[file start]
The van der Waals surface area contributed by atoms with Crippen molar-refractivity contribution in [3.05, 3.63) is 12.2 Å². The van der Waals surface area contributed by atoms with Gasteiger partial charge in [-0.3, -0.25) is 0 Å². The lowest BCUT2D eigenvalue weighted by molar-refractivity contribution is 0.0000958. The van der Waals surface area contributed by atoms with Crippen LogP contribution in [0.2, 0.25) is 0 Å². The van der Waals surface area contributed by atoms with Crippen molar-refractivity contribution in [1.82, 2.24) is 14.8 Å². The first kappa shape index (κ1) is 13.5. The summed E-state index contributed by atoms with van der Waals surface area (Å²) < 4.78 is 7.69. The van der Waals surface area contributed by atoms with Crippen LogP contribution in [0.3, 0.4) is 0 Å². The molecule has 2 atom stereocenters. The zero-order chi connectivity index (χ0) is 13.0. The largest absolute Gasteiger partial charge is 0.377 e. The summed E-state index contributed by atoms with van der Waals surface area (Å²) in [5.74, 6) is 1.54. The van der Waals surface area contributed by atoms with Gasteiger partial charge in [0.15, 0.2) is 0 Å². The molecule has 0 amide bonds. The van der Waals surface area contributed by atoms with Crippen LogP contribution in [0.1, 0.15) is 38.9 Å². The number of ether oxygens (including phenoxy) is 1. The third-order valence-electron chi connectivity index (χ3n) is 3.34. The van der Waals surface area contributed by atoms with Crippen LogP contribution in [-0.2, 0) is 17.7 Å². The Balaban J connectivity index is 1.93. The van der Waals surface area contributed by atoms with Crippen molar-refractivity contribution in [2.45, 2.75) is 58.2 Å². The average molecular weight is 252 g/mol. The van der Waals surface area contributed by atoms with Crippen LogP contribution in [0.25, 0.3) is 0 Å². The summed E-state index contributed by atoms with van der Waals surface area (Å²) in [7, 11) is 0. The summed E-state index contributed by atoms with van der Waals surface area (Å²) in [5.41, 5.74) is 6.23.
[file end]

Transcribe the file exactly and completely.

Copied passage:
The van der Waals surface area contributed by atoms with Crippen molar-refractivity contribution in [3.05, 3.63) is 12.2 Å². The van der Waals surface area contributed by atoms with Gasteiger partial charge in [-0.3, -0.25) is 0 Å². The lowest BCUT2D eigenvalue weighted by molar-refractivity contribution is 0.0000958. The van der Waals surface area contributed by atoms with Crippen LogP contribution in [0.2, 0.25) is 0 Å². The van der Waals surface area contributed by atoms with Crippen molar-refractivity contribution in [1.82, 2.24) is 14.8 Å². The first kappa shape index (κ1) is 13.5. The summed E-state index contributed by atoms with van der Waals surface area (Å²) < 4.78 is 7.69. The van der Waals surface area contributed by atoms with Crippen LogP contribution in [0.3, 0.4) is 0 Å². The molecule has 2 atom stereocenters. The zero-order chi connectivity index (χ0) is 13.0. The largest absolute Gasteiger partial charge is 0.377 e. The summed E-state index contributed by atoms with van der Waals surface area (Å²) in [5.74, 6) is 1.54. The van der Waals surface area contributed by atoms with Gasteiger partial charge in [0.15, 0.2) is 0 Å². The molecule has 0 amide bonds. The van der Waals surface area contributed by atoms with Crippen LogP contribution in [0.1, 0.15) is 38.9 Å². The number of ether oxygens (including phenoxy) is 1. The third-order valence-electron chi connectivity index (χ3n) is 3.34. The van der Waals surface area contributed by atoms with Crippen LogP contribution in [-0.2, 0) is 17.7 Å². The Balaban J connectivity index is 1.93. The van der Waals surface area contributed by atoms with Crippen molar-refractivity contribution in [2.45, 2.75) is 58.2 Å². The average molecular weight is 252 g/mol. The van der Waals surface area contributed by atoms with Crippen LogP contribution in [0.25, 0.3) is 0 Å². The summed E-state index contributed by atoms with van der Waals surface area (Å²) in [7, 11) is 0. The summed E-state index contributed by atoms with van der Waals surface area (Å²) in [5.41, 5.74) is 6.23.